Literature Cited

Ash, A. N., 1988. Disappearance of salamanders from clearcut plots. J. Elisha Mitchell Sci. SOC.104: 1 16-1 22. Atkenson, T. D. and A. S. Johnson. 1979. Succession of small mammals on pine plantations in the Georgia Piedmont. Am. Mid. Nat. 101:385--392. Barker, IS. G., 1997. Relationships between salamander communities and cove hardwood stand age in the southern Appalachians. M.S. Thesis, Univ. Ga., Athens. 69pp.

311111) Prnc Annu Cnnf. SEAFWA 248 Ford et al.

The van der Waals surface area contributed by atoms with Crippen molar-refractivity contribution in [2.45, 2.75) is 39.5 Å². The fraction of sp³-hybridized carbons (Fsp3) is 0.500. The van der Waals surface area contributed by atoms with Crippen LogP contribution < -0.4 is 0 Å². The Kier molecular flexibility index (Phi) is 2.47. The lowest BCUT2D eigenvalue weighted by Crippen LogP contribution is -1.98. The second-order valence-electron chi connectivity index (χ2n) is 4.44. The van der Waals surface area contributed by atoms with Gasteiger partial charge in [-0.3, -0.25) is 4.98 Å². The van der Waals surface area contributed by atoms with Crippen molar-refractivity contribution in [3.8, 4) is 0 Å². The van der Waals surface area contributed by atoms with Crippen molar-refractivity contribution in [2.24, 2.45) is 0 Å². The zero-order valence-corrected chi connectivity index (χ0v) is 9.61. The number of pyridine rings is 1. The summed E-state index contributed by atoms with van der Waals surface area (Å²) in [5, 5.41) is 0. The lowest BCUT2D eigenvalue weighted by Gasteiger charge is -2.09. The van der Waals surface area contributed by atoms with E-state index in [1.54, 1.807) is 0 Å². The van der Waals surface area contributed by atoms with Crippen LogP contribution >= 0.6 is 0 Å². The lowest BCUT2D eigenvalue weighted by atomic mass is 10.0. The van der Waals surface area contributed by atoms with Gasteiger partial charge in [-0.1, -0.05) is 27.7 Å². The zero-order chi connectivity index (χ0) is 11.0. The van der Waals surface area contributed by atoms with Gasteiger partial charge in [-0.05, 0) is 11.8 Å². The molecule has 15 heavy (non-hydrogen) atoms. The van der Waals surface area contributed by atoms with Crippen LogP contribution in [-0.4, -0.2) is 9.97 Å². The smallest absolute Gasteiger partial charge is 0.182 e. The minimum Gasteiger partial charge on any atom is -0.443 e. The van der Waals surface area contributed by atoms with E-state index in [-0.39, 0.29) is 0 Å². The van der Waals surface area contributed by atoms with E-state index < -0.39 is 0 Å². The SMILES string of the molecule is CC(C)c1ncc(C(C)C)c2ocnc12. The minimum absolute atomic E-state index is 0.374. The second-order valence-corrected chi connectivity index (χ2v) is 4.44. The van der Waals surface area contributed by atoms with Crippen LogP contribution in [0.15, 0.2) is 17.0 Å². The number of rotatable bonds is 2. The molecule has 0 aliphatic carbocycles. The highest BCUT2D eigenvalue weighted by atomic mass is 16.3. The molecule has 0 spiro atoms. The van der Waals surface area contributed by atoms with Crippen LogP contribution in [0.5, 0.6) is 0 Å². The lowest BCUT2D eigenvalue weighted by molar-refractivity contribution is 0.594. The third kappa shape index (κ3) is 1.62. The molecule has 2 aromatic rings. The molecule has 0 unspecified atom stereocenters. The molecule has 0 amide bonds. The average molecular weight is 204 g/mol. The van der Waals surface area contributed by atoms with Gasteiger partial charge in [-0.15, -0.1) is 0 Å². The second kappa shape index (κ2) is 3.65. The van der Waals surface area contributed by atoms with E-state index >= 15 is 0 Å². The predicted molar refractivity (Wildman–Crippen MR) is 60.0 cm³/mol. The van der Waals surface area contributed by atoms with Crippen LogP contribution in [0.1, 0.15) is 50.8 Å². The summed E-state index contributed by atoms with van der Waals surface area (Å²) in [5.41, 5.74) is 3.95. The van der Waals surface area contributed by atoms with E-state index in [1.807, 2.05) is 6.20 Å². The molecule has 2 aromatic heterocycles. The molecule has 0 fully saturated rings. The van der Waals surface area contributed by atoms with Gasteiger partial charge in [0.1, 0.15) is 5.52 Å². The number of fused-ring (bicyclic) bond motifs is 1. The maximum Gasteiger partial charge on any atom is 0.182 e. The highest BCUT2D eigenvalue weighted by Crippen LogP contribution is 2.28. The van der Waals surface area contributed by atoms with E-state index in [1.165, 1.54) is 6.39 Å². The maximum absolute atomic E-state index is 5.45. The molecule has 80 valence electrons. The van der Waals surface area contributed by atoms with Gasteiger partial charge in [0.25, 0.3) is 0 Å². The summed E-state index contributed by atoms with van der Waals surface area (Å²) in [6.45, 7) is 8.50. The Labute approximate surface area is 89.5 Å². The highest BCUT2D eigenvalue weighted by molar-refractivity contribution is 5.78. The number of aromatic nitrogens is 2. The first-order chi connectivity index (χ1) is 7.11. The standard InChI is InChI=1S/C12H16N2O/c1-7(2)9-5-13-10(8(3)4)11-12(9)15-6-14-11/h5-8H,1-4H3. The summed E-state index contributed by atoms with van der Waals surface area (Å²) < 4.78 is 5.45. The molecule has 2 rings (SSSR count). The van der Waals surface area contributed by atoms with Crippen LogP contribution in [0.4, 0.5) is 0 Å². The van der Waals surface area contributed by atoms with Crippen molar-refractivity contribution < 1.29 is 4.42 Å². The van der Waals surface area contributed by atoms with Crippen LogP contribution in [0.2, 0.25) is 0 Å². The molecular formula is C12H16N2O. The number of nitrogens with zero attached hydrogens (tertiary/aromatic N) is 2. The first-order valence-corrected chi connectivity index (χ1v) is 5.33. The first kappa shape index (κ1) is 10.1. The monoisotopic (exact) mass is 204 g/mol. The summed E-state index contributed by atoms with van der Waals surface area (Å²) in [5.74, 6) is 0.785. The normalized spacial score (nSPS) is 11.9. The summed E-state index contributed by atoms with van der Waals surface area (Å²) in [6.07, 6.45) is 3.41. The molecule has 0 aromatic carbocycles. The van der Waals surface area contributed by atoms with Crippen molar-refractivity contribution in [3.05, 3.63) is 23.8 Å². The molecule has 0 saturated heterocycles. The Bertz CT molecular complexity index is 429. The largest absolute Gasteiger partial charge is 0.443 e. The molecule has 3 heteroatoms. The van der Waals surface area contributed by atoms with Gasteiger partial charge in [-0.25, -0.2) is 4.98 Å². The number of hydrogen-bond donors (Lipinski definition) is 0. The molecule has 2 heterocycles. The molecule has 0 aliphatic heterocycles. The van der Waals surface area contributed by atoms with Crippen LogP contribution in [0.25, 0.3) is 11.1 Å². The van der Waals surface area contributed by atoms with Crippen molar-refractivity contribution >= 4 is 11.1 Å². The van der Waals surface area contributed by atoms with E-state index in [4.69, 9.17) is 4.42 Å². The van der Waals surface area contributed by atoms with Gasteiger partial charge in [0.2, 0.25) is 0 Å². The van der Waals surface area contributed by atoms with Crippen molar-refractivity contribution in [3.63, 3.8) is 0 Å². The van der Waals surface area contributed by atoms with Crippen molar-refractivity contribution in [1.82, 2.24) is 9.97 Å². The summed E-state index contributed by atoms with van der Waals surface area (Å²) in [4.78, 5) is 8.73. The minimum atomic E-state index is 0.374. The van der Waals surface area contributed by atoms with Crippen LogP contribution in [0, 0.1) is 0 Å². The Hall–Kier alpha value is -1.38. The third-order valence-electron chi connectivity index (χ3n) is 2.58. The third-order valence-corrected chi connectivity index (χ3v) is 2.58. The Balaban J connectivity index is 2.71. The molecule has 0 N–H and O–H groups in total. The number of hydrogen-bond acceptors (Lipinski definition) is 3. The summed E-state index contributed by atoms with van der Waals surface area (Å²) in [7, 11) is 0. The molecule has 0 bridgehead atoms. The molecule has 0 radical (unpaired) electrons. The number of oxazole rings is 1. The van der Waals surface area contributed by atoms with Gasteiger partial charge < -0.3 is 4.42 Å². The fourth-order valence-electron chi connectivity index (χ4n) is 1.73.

Bartman, C. E. 1998. Migration of southern Appalachian salamanders from a shelterwood cut. M. S. Thesis, Univ. Ga., Athens. 54pp. Beck, D. E. 1977. Twelve-year acorn yield in southern Appalachian oaks. USDA For. Sent. Res. Note SE-244. 8pp. Buckner, C. A. and D. J. Shure. 1985. The response of Peromyscus to forest opening size in the southern Appalachian Mountains. J. Mammal. 66:299-307. Cameron, G. N. 1977. Validation of temporary removal trapping and extension to a two- species system. J. Mammal. 58:78-83. dehilaynadier, P. G. and M. L. Hunter. 1995. The relationship between forest management and : a review of the North American literature. Environ. Rev. 3:230-261. Elliot, K. J. and D. Hewitt. 1997. Forest species diversity in upper elevation hardwood forests in the southern Appalachian Mountains. Castanea 62:32-42. Fenneman, N. M. 1938. Physiography of the eastern United States. McGraw-Hill, New York. 7 14pp. Ford, W. M., B. R. Chapman, M. A. Menzel, and R. H. Odom. 2002. Stand-age and habitat influ- ences on salamanders in Appalachian cove hardwood forests. For. Ecol. Manage. (in press). ,J. Laerm, K. G. Barker. 1997. Soricid response to forest stand age in southern Appala- chian cove hardwood communities. For. Ecol. Manage. 91: 175-1 8 1. --, , D. C. Weinand, and K. G. Barker. 1994. Abundance and distribution of shrews and other small mammals in the Chattahoochee National Forest of Georgia. Proc. Annu. Conf. Southeast. Assoc. Fish and Wiidi. Agencies 48310-320. , M. A. Menzel, D. W. McGill, J. Laerm, and T. S. McCay. 1999. Effects of a commu- nity restoration fire on small mammals and herpetofauna in the southern Appalachians. For. Ecol. Manage. 114:223-243. , and J. L. Rodrigue. 2001. Soricids in an industrial forest landscape of the central Ap- palachians. For. Ecol. Manage. 152: 159-168. Guldin, J. M. 1996. The role of uneven-aged silviculture in the context of ecosystem manage- ment. West. J. Appl. For. 11:4-12. Goodrum, P. D., V, H. Reid, and C. E. Boyd. 1971. Acorn yields, characteristics, and manage- ment criteria of oaks for wildlife. J. Wildl. Manage. 35:520-532. Harper, C. A. and D. C. Guynn. 1999. Factors affecting salamander density and distribution within four forest types in the southern Appalachian Mountains. For. Ecol. Manage. 114:245-252. Harpole, D. N. and C. A. Haas. 1999. Effects of seven silvicultural treatments on terrestrial salamanders. For. Ecol. Manage. 114:349-356. Jones, C., W. J. McShea, M. J. Conroy, and T. H. Kunz. 1996. Capturing mammals. Pages 115-155 in D. E. Wilson, F. R. Cole, J. D. Nichols, R. Rudran, and M. S. Foster, eds. Measuring and monitoring biological diversity: standard methods of mammals. Smith- sonsonian Press, Washington, D.C. Kirkland, G, L. 1990. Patterns of initial small mammal community change after clearcutting of temperate North American forest. Oikos 59:313-320. Laerm, J., W. M. Ford, T. S. McCay, M. A. Menzel, L. T. Lepardo, and J. L. Boone. 1999. So- ricid communities in the southern Appalachians. Pages 177-193 in R. 0. Eckerlin, ed. Proceedings of the Appalachian biogeography symposium. Va. Mus. Nat. Hist. Spec. hbl. No. 7. McCay, T. S., J. Laerm, M. A. Menzel, and W. M. Ford. 1998. Comparison of methods used to sample shrews and the importance of habitat structure. Brimleyana 25: 110-1 19.